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Irish Budget Announced

by Jason Gorringe,, London

11 December 2009

Finance Minister, Brian Lenihan on December 9 announced ambitious measures to reduce the Irish budget deficit by EUR4bn. The budget tallies largely with expectations, including a carbon tax, a reduction to value-added tax and excise duties to improve competitiveness with the UK, and deep retrenchment in government spending.

The salient features of the bill include:

  • A cut to the VAT rate from 21.5% to 21%, costing EUR167m annually;
  • An extension to the three-year tax exemption scheme for new startups in 2010;
  • A carbon tax, be introduced with immediate effect. This will hike the price of petrol by EUR34.38 per 1,000 litres and on diesel by EUR39.98 per 1,000 litres, generating an additional EUR330m in revenues annually.
  • Cuts in excise duty on all alcohol products with immediate effect. The reductions, when VAT is included, amount to:
    • EUR0.12 on a pint of standard beer and cider;
    • EUR0.08 on a 33cl bottle of beer (4.7% alcohol content);
    • EUR0.60 on a standard 75cl bottle of wine;
    • EUR0.14 on a standard measure of spirit;
    • EUR2.76 on a standard 70cl bottle of spirits (40% alcohol content).
  • A new scrappage scheme to run from January 1, 2010 to December 31, 2010. This scheme provides for Vehicle Registration Tax relief of up to EUR1,500 on registration of a new passenger car with CO2 emissions of not more than 140g/km when another vehicle more than 10 years old is scrapped;
  • Curbs on tax relief available to Ireland’s highest-paid taxpayers so that their effective income tax rate cannot fall below 30%, from 20% previously. According to Lenihan, this represents a significant tightening of the restriction, which will yield approximately EUR55m in a full year. The entry point to the restriction will now occur at adjusted income levels of EUR125,000 with the full restriction applying at EUR400,000;
  • Enhanced accelerated capital allowances for companies purchasing energy-efficient equipment to include 3 new categories of equipment; and
  • An extension of mortgage interest relief on qualifying loans taken out before July 1, 2011, for seven years, as under the current scheme. Transitional measures will also be provided for loans taken out between July 1, 2011 and end-2013. Qualifying loans taken out before July 1, 2011 will continue to get relief for seven years.

The government is also to introduce an ‘Irish domicile levy’ of EUR200,000 on Irish nationals and domiciled individuals whose worldwide income exceeds EUR1m and whose Irish-located capital is greater than EUR5m, regardless of where they are tax resident. The full details are to be set out in the Finance Bill.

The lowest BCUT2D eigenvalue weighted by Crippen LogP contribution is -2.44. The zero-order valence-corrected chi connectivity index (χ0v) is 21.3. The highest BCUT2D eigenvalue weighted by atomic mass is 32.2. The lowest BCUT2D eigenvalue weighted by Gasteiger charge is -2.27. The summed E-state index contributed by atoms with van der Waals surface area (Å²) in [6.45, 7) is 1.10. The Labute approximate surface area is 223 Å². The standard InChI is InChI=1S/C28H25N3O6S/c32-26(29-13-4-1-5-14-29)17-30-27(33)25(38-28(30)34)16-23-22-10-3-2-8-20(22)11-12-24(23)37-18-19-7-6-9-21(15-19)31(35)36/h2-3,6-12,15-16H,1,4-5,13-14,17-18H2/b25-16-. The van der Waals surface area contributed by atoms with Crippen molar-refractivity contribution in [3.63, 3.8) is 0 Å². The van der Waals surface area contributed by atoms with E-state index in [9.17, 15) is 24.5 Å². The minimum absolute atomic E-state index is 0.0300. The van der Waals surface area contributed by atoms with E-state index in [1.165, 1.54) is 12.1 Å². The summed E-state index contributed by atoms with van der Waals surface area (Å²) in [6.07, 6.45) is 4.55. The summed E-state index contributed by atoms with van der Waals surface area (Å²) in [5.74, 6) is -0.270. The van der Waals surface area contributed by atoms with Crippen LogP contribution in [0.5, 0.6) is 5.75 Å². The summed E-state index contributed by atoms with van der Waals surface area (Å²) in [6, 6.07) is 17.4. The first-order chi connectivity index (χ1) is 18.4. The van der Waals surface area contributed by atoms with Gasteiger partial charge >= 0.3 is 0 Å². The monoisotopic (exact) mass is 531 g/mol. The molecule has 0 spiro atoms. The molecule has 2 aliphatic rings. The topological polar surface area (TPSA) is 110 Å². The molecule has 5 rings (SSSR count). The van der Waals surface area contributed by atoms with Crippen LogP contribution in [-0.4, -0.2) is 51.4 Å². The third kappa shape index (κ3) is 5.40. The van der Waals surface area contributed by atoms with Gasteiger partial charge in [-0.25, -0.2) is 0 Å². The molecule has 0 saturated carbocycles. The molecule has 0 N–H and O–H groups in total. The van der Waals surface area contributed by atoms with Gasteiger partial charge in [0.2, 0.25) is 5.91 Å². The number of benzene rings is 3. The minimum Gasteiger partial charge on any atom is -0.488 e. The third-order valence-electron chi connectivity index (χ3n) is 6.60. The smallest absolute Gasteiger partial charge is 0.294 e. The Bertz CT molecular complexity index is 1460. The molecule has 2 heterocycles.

A package of measures is also to be drafted to enhance the Irish Revenue's ability to tackle the shadow economy, addressing smuggling and excise frauds, and dealing with tax avoidance schemes.

The majority of savings, however, come from deep spending cuts throughout the Irish public sector.

Every public services sector will see reduced budgets during 2010 with the greatest cuts to be seen in healthcare, a reduction of EUR400m. Other sectors that will see significant cuts in funding are education and science (EUR134m), environmental projects and local governments (EUR78m), and transport (EUR60m). Spending on welfare will be slashed by EUR760m, mainly by reducing pay to those on Job Seekers’ Allowance and those claiming child benefit. In all, these measures will save almost EUR2.1bn annually.

The final segment of the budget bill includes cuts to public sector employees’ remuneration, as follows:

  • Salaries will be cut by 5% on the first EUR30,000;
  • 7.5% on the next EUR40,000 of salary; and
  • 10% on the next EUR55,000 of salary.

Overall this will result in reductions to public sector salaries by between 5% and 8% on salaries up to EUR125,000. Salaries above this level will be adjusted in line with the recommendations of the Review Body on Higher Remuneration in the Public Sector. This will produce reductions of 12% on salaries up to EUR200,000, 15% on salaries of EUR200,000 or more and 20% in the case of the Prime Minister. Professional services’ fees will also be reduced to save at least EUR56m in 2010. Combined, these measures will lead to savings of over EUR1bn annually starting in 2010.

With regards pensions, a single scheme for all new entrants to the public service from 2010 onwards will be introduced – with main provisions as follows:

  • Raising the minimum public service pension age to 66 years initially from 65 at present to bring it into line and link it henceforth with the State Pension age;
  • Setting a maximum retirement age of 70 years – the Public Service Superannuation (Miscellaneous Provisions) Act 2004 removed the retirement age for most new entrants to the public service; for staff recruited before 2004, a maximum retirement age of 65 generally applies; and
  • Pensions are to be based on “career average” earnings rather than final salary as currently applies. A specific "pension accrual rate" will be applied to pensionable pay so that each year public servants will earn or accrue a certain amount of pension payable on retirement.

This measure will provide little in the way of short-term savings due to transitional arrangements, but will reduce actuarial cost of public service pensions from an estimated EUR108bn to EUR87bn.

Legislation to enact the reforms to public sector remuneration will be introduced in early 2010.

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